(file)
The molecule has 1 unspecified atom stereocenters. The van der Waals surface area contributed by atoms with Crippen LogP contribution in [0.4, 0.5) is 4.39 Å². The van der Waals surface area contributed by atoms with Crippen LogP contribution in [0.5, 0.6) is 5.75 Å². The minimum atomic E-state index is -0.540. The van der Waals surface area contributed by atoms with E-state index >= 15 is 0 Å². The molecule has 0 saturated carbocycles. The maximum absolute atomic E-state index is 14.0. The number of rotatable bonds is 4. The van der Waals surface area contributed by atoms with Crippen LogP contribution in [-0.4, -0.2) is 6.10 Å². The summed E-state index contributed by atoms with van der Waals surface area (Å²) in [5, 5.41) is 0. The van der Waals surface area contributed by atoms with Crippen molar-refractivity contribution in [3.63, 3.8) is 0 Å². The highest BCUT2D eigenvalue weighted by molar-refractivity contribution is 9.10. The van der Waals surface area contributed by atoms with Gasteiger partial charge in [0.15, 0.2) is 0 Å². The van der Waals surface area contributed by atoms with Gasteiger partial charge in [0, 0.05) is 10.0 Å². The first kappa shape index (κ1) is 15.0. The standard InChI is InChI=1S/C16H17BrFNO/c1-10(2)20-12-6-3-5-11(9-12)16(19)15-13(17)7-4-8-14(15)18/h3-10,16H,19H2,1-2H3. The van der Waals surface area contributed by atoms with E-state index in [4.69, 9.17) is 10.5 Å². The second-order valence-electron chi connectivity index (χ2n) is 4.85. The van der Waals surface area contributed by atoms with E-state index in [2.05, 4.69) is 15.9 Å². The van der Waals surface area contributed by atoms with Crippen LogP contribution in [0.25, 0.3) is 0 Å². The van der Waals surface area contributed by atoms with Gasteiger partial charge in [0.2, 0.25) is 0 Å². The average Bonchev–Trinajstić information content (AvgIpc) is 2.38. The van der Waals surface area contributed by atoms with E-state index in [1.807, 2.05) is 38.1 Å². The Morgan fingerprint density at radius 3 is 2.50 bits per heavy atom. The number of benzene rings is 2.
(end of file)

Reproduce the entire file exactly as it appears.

The molecule has 1 unspecified atom stereocenters. The van der Waals surface area contributed by atoms with Crippen LogP contribution in [0.4, 0.5) is 4.39 Å². The van der Waals surface area contributed by atoms with Crippen LogP contribution in [0.5, 0.6) is 5.75 Å². The minimum atomic E-state index is -0.540. The van der Waals surface area contributed by atoms with E-state index >= 15 is 0 Å². The molecule has 0 saturated carbocycles. The maximum absolute atomic E-state index is 14.0. The number of rotatable bonds is 4. The van der Waals surface area contributed by atoms with Crippen LogP contribution in [-0.4, -0.2) is 6.10 Å². The summed E-state index contributed by atoms with van der Waals surface area (Å²) in [5, 5.41) is 0. The van der Waals surface area contributed by atoms with Crippen molar-refractivity contribution in [3.63, 3.8) is 0 Å². The highest BCUT2D eigenvalue weighted by molar-refractivity contribution is 9.10. The van der Waals surface area contributed by atoms with Gasteiger partial charge in [0.15, 0.2) is 0 Å². The van der Waals surface area contributed by atoms with Gasteiger partial charge in [0, 0.05) is 10.0 Å². The first kappa shape index (κ1) is 15.0. The standard InChI is InChI=1S/C16H17BrFNO/c1-10(2)20-12-6-3-5-11(9-12)16(19)15-13(17)7-4-8-14(15)18/h3-10,16H,19H2,1-2H3. The van der Waals surface area contributed by atoms with E-state index in [4.69, 9.17) is 10.5 Å². The second-order valence-electron chi connectivity index (χ2n) is 4.85. The van der Waals surface area contributed by atoms with E-state index in [2.05, 4.69) is 15.9 Å². The van der Waals surface area contributed by atoms with Crippen LogP contribution in [0.25, 0.3) is 0 Å². The van der Waals surface area contributed by atoms with Gasteiger partial charge in [0.2, 0.25) is 0 Å². The average Bonchev–Trinajstić information content (AvgIpc) is 2.38. The van der Waals surface area contributed by atoms with E-state index in [1.807, 2.05) is 38.1 Å². The Morgan fingerprint density at radius 3 is 2.50 bits per heavy atom. The number of benzene rings is 2.